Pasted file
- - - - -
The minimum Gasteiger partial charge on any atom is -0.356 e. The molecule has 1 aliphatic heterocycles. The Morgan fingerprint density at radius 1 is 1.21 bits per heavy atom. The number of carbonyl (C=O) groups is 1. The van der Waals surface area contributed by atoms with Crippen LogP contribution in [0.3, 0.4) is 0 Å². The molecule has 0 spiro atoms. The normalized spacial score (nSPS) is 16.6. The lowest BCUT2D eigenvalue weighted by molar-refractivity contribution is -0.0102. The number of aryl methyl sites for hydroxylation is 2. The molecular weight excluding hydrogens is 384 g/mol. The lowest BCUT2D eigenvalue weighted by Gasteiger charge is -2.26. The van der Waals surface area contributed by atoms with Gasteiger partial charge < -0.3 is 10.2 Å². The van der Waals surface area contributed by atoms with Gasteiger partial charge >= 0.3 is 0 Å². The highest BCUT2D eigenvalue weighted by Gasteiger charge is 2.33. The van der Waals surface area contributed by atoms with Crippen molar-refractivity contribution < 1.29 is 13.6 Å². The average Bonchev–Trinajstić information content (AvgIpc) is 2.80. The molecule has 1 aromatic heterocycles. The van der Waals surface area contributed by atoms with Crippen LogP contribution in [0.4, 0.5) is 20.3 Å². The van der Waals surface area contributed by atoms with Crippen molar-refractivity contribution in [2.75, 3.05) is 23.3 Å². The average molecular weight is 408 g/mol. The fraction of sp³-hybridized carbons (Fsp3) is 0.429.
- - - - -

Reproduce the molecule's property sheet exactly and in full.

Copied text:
The minimum Gasteiger partial charge on any atom is -0.356 e. The molecule has 1 aliphatic heterocycles. The Morgan fingerprint density at radius 1 is 1.21 bits per heavy atom. The number of carbonyl (C=O) groups is 1. The van der Waals surface area contributed by atoms with Crippen LogP contribution in [0.3, 0.4) is 0 Å². The molecule has 0 spiro atoms. The normalized spacial score (nSPS) is 16.6. The lowest BCUT2D eigenvalue weighted by molar-refractivity contribution is -0.0102. The number of aryl methyl sites for hydroxylation is 2. The molecular weight excluding hydrogens is 384 g/mol. The lowest BCUT2D eigenvalue weighted by Gasteiger charge is -2.26. The van der Waals surface area contributed by atoms with Gasteiger partial charge < -0.3 is 10.2 Å². The van der Waals surface area contributed by atoms with Gasteiger partial charge >= 0.3 is 0 Å². The highest BCUT2D eigenvalue weighted by Gasteiger charge is 2.33. The van der Waals surface area contributed by atoms with Crippen molar-refractivity contribution < 1.29 is 13.6 Å². The average Bonchev–Trinajstić information content (AvgIpc) is 2.80. The molecule has 1 aromatic heterocycles. The van der Waals surface area contributed by atoms with Crippen LogP contribution in [0.4, 0.5) is 20.3 Å². The van der Waals surface area contributed by atoms with Crippen molar-refractivity contribution in [2.75, 3.05) is 23.3 Å². The average molecular weight is 408 g/mol. The fraction of sp³-hybridized carbons (Fsp3) is 0.429.